Soooooooo, I don’t know about you, but after all that noise, I am exhausted. I go home and take a nap after church. That was an exercise in pointlessness.

    Maybe I will try again when they install the ALD they promised about a year ago. But the committee is still mulling over what will serve the most people the best…..someday.

    Sooooo, how does one get a CART person? Who is eligible? Who do you call? How much lead time do you need to schedule so the person can come with their doodads?

    Just wondering. I know I am very lucky to hear what I do hear. Maybe someone can clarify what is considered important enough to ask for this.


    Joann Western Georgia (about 30 mi southeast of Cave Spring)

    • You describe the hearing loss experience very well and I completely agree, noise is exhausting when trying to decipher speech through it all.
      You can read through my progress of requesting CART in these three entries:
      Julia works at our local Deaf and hard of hearing center which is where I came to know her and from that, I also knew she worked at the community college as well. She doesn’t really follow me ‘around’ but there’s only 3 people who provide CART from the college and there’s another lady I know from prior work at the center. Although she too a sweet person and I believe she has a big heart also but her CART needs improvement to be workable for me so I asked for anyone but her. (Sad face. I don’t like doing that because I like her as a person but right now, her CART is not much better than my hearing. I keep hoping she improves.) I didn’t ask for Julia specifically but I got her anyway and when I heard it was her, I did a little Snoopy dance.
      The writing center is part of the college so I knew they had to provide CART which I pointed out in my first letter (in my requesting CART post above which also lists the other places where reasonable accommodations should be provided). It should have been easy but they had no idea what CART was or how to accommodate me so I had to get a little pushy (letter two in requesting CART again). It all worked out in the end and I’m grateful for that. We all learned something.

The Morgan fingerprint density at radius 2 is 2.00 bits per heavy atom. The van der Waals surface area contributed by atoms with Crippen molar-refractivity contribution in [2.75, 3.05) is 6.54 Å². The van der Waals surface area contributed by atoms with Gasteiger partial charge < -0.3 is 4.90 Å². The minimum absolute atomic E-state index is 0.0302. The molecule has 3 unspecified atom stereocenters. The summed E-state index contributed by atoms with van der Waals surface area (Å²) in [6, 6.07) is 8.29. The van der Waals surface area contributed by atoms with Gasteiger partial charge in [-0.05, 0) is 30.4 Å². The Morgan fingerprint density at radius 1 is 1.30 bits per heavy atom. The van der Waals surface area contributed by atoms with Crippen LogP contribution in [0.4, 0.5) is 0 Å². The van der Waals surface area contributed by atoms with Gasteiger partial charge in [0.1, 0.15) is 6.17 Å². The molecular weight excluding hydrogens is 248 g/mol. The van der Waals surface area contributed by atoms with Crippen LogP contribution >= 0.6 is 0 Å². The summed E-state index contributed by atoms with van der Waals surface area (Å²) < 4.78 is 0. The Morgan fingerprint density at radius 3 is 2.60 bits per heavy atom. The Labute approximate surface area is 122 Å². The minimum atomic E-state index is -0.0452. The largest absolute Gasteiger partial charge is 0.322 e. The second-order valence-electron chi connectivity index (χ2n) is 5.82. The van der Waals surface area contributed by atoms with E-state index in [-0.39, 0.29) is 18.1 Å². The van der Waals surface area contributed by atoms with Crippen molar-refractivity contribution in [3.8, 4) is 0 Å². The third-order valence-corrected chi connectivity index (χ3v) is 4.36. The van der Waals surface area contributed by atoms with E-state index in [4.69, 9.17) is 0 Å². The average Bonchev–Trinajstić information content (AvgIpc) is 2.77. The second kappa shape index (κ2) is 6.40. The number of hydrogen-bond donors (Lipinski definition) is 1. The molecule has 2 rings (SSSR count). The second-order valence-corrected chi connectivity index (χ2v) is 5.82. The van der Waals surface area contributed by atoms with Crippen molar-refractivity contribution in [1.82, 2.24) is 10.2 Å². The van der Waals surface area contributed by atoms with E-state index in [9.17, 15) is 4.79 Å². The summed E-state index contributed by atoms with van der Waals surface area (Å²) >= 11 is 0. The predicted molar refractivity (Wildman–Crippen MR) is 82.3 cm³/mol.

It wasn’t a big battle and it was my first time asking for CART and having to push for it but I knew it was something I would most likely succeed at. Baby steps, right? Now that is behind me, I will have more confidence to move onto something a little more tricky which may be coming up. As I pursue that, I’ll write about it too.
      I’m not sure how to get a church to provide CART. I don’t see churches listed in the ADA listing I provided but maybe someone can step in and help me out here. Here’s a link to find CART providers near you: http://www.ncrasourcebook.com. Maybe you could write the church (and anyone else you see wearing hearing aids in the congregation) to hurry up with their FM system and tell them exactly why you all aren’t coming anymore using the description of hearing you wrote about above. We as consumers have to do a little pushing to get things done. We don’t have to be mean but sometimes serious hints are needed.
      You could provide information about looping (I hope you have a t-coil). Here’s a super website for getting churches looped: http://loopwisconsin.com/Church.aspx. That is my preferred assistive listening technology. Maybe you could write the church (and anyone else you see hearing aids in the congregation) to hurry up with their FM system and tell them exactly why you all aren’t coming anymore. Use the description of hearing you wrote about above. You could provide information about looping (I hope you have a t-coil). We as consumers have to do a little pushing to get things done. We don’t have to be mean but sometimes serious hints are needed.
      Who is eligible? Anyone hard of hearing or D/deaf.
      Thank you for your comment. I’m sue many others relate to your experience.